While that may have been the final contribution to his death, his tragic flaw is what is shown throughout the play. This flaw can be plainly stated as Romeo being far too impulsive. He seems to be driven by the idea of fate, and does not thoroughly think about his decisions. His character in the play thinks of life and love as such a quick thing, as if he is thinking to himself that if he doesn’t go with his instincts, his life will not be decent or respectable. When truthfully, these instincts are the origin of his dire choices, resulting in the end of his life.
This is important to the novel because we later learn that Miss. Dubose is in fact ill and there is a reason for her ill mannered behaviour. This shows the theme since Atticus acted in a hero like fashion rather than the way most of society would have acted. A similar case happens when Bob Ewel spits on Atticus and to that Atticus responds with “”. This also shows how Atticus simply can not see the dark in people.
The Negative Affects To Impulsive Behaviors In Shakespeare’s Much Ado About Nothing, Leonato’s quick judgments result in a great deal of unnecessary confusion and turmoil. Leonato’s impulsive disposition gets him into many predicaments over the course of the play. Unfortunately, individuals who rush to conclusions often make flawed decisions and do not think about the awful consequences that follow their premature actions. Leonato’s erroneous habit of making false accusations gets him into trouble when he believes that Don Pedro wants to woo Hero, he dismisses Dogberry, and he assumes Hero’s guilt and feels as though she should die for her costly sin. Out of excitement, the beginnings of Leonato’s hasty actions are first exhibited in Act I, Scene II, when Leonato suspects that Don Pedro will be wooing Hero for himself, when in actuality, he will be wooing her in the name of Claudio Once Antonio informs him of this news, Leonato immediately jumps to conclusions and calls his men to seize Hero and inform her of the miraculous news he has to share with her.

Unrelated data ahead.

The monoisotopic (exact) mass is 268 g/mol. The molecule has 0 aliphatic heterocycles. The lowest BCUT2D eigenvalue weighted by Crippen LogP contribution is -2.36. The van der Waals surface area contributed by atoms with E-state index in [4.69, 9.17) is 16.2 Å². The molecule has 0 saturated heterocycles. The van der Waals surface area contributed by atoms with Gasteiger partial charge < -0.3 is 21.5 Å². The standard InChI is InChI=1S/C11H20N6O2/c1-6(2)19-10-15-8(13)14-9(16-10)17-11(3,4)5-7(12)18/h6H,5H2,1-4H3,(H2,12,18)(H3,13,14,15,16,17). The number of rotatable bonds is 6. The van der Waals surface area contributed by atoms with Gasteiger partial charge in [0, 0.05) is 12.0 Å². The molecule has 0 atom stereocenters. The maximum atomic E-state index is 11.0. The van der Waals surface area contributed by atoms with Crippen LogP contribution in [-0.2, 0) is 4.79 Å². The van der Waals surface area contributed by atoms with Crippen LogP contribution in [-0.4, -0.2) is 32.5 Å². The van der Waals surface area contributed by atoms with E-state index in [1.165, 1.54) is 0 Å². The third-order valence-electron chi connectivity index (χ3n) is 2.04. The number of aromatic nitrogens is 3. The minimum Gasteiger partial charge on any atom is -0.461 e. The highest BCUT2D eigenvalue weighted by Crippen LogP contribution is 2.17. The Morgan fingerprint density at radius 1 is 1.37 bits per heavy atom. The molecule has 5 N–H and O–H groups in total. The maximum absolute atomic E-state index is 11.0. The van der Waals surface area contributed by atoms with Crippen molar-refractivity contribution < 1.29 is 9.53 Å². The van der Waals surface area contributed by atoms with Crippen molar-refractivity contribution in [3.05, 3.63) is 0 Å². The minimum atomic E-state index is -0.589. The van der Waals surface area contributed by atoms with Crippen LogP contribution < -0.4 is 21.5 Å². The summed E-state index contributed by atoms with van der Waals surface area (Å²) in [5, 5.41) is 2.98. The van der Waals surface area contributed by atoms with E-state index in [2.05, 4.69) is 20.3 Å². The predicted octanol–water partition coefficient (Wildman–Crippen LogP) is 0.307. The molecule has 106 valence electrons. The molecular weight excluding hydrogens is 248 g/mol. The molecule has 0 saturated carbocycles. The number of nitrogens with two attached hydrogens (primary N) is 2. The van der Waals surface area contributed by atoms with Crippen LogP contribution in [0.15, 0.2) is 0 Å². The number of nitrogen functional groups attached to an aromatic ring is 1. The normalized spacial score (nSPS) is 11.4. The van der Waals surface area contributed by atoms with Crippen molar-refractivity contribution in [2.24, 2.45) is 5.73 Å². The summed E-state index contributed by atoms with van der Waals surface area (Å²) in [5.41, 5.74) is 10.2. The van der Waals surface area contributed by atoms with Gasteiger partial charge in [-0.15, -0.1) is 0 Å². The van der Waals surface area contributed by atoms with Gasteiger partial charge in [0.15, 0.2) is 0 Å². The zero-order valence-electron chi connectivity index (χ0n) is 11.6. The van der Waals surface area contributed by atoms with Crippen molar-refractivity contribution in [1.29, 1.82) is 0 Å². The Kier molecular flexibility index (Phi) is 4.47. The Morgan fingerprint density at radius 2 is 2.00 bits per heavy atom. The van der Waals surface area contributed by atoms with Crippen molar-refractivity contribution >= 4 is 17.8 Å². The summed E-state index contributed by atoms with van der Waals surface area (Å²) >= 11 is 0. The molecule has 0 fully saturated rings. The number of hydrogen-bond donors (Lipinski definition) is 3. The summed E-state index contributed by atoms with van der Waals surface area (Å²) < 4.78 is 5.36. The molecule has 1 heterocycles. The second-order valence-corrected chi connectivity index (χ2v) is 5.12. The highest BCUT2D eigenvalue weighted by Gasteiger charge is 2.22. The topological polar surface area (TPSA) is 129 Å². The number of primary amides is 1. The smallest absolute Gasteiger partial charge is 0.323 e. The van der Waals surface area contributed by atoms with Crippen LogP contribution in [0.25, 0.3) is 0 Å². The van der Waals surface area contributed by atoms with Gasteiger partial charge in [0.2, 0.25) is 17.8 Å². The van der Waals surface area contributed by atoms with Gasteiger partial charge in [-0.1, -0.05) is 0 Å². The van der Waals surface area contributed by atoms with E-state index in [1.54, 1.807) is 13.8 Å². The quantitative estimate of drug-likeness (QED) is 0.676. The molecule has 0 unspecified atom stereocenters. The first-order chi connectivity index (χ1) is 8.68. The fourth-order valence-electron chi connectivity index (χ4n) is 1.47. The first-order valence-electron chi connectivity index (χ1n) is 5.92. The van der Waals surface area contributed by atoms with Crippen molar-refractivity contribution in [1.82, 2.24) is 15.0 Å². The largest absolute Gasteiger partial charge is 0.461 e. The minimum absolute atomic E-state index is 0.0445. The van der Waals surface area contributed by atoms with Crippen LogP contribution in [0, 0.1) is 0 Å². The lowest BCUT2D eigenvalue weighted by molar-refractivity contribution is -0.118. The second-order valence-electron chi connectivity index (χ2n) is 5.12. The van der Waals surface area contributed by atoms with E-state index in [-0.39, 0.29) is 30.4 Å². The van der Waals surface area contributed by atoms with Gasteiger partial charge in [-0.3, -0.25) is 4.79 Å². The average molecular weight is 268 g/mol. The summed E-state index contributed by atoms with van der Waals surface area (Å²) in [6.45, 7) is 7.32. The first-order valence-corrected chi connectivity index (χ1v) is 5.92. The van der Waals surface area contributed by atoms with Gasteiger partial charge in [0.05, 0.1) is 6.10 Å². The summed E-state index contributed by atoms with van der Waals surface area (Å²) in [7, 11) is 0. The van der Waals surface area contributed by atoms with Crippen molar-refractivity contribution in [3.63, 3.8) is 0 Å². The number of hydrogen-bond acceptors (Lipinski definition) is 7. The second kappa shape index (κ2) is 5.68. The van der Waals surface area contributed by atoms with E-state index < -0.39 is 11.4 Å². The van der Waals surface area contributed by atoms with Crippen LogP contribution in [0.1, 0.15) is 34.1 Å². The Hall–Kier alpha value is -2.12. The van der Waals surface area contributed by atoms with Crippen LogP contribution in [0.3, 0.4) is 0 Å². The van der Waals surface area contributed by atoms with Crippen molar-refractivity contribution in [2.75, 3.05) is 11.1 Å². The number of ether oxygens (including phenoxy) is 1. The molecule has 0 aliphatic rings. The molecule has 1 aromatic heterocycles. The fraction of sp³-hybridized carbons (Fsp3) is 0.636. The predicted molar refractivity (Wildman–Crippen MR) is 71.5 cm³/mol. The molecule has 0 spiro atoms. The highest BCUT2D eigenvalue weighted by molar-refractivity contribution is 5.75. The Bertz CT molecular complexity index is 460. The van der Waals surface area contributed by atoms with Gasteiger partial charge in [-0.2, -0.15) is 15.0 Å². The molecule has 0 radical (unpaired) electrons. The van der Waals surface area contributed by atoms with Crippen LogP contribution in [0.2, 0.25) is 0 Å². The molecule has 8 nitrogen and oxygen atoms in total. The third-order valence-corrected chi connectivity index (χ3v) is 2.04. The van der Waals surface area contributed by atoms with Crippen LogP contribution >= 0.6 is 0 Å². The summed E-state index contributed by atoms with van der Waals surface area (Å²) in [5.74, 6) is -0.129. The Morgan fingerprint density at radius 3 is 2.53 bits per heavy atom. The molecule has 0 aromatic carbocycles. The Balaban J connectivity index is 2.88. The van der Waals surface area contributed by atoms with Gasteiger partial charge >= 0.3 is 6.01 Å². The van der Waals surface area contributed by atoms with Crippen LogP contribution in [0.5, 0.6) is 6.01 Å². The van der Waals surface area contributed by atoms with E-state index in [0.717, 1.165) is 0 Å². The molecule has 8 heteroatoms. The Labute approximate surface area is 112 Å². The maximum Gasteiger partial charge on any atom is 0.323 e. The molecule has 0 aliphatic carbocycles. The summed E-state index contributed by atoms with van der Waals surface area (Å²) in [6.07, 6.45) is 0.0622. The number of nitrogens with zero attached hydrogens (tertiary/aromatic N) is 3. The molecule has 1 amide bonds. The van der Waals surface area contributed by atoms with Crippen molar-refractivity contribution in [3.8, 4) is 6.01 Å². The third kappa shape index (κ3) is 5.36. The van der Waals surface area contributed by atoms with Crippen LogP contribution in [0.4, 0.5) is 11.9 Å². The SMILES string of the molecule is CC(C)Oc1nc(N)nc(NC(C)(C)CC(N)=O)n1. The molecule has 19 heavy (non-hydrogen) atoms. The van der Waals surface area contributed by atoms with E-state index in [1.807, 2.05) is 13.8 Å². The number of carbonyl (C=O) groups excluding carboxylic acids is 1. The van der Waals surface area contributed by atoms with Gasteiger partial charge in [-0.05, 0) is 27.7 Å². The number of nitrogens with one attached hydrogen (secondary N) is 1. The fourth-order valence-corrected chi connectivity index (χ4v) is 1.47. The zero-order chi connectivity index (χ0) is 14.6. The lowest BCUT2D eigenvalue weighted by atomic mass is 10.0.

The grief she suffers is what leads to her derangement, and in turn, her own death. Ophelia’s despair causes her to be distraught and even suffer from paranoia. She seems to be extremely absentminded as a result of her father (Polonius’) death, and acts oddly peculiar. She speaks of “tricks i’th’ world”, which reflects how she may be paranoid as the effect of her grief. Others are worried for her and feel as though “Her mood will needs be pitied”.
Romeo decided that he was in love with Juliet upon sight without knowing who she was (Shakespeare 924). This was a terrible choice Romeo had literally no idea who she was and this could have stopped the whole conflict of the play. Romeo then ignored his dreams which he believed told his destiny (Shakespeare 921-1009). While if Romeo listened to these dreams which he believed told the future he would have been much more cautious because he would know that he was going to die prematurely. Also, by him listening to his dreams he would have made either little or no poor choices later in the play which results in his death.